Who can give immigration advice in the UK?
Produced in partnership with Gillian McCall of Richmond Chambers
Who can give immigration advice in the UK?

The following Immigration practice note produced in partnership with Gillian McCall of Richmond Chambers provides comprehensive and up to date legal information covering:

  • Who can give immigration advice in the UK?
  • Recent developments
  • Criminal liability
  • Authorisation to provide immigration advice or services
  • The scope of regulated immigration advice and services
  • What is outside the definition of immigration advice?
  • What falls within the definition of immigration services and advice?
  • The Law Society’s Immigration and Asylum Law Accreditation Scheme
  • Registration
  • The responsibilities and remit of the Office of the Immigration Services Commissioner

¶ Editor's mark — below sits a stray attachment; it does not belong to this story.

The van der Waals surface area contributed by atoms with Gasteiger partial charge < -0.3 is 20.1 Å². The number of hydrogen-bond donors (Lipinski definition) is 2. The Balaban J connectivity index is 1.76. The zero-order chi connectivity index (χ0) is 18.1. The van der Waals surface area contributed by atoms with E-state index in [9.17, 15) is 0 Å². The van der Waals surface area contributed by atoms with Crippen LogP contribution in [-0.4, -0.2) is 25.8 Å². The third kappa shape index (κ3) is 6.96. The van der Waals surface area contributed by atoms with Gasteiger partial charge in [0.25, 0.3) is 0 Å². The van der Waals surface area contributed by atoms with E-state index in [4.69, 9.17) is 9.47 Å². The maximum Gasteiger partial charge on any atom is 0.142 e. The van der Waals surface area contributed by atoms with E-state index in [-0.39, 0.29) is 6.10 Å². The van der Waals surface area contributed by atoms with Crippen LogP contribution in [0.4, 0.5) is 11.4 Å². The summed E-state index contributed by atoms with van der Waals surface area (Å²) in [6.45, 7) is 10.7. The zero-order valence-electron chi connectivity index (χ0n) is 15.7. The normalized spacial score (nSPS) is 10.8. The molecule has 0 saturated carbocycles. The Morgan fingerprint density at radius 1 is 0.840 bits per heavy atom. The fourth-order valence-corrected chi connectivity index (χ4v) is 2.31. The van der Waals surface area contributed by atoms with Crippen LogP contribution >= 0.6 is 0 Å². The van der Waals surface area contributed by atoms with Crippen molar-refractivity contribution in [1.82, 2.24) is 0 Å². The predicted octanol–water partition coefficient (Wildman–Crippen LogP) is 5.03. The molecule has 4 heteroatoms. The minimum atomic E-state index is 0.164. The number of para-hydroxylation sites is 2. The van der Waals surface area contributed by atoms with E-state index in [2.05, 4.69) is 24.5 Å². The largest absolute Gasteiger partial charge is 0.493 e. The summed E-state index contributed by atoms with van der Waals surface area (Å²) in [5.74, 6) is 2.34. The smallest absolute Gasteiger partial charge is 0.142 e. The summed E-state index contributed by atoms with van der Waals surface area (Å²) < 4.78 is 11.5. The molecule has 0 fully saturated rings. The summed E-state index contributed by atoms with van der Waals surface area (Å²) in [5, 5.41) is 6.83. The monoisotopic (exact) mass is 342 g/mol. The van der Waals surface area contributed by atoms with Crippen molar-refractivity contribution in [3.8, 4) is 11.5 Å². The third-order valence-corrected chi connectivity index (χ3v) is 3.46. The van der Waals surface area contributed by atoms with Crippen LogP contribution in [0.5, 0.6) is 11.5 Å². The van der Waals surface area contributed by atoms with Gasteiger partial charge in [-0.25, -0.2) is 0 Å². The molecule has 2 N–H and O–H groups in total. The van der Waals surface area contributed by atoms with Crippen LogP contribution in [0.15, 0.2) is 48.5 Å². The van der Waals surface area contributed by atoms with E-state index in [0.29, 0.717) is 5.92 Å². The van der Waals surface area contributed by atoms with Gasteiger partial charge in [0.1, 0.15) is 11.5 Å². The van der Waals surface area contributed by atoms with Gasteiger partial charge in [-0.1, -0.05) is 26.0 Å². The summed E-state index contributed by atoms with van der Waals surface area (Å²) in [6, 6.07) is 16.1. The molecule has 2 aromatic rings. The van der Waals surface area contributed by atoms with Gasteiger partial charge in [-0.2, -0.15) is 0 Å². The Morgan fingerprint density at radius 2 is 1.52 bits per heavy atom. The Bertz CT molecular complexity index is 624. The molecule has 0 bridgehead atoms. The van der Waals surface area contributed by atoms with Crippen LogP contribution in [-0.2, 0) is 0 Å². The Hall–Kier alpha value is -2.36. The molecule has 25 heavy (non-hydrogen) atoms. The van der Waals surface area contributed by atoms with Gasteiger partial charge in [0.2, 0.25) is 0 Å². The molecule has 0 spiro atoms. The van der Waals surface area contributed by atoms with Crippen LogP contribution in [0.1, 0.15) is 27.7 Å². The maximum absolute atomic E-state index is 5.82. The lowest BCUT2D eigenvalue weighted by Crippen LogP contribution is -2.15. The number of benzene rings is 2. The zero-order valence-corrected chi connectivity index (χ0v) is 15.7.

• More...

Who can give immigration advice in the UK?

IP COMPLETION DAY: 11pm (GMT) on 31 December 2020 marks the end of the Brexit transition/implementation period entered into following the UK’s withdrawal from the EU. At this point in time (referred to in UK law as ‘IP completion day’), key transitional arrangements come to an end and significant changes begin to take effect across the UK’s legal regime. This document contains guidance on subjects impacted by these changes. Before continuing your research, see Practice Note: What does IP completion day mean for Immigration?

Immigration advisers and service providers in the UK are subject to regulation.

Broadly, non-legally qualified immigration advisers are required to register and comply with standards set by the Office of the Immigration Services Commissioner (OISC). Advisers working for an organisation which is appropriately regulated by a designated professional body or a designated qualifying regulator (see below) are not currently required to register with the OISC.

The registration provisions were introduced as there were concerns about the quality of immigration advice in the UK. If an adviser fails to act in the best interests of their client, the consequences for the client can be extremely serious.

In R (Nori) v Secretary of State for the Home Department (SSHD) the court held that the law would not excuse the applicant because he had been let down by his solicitor

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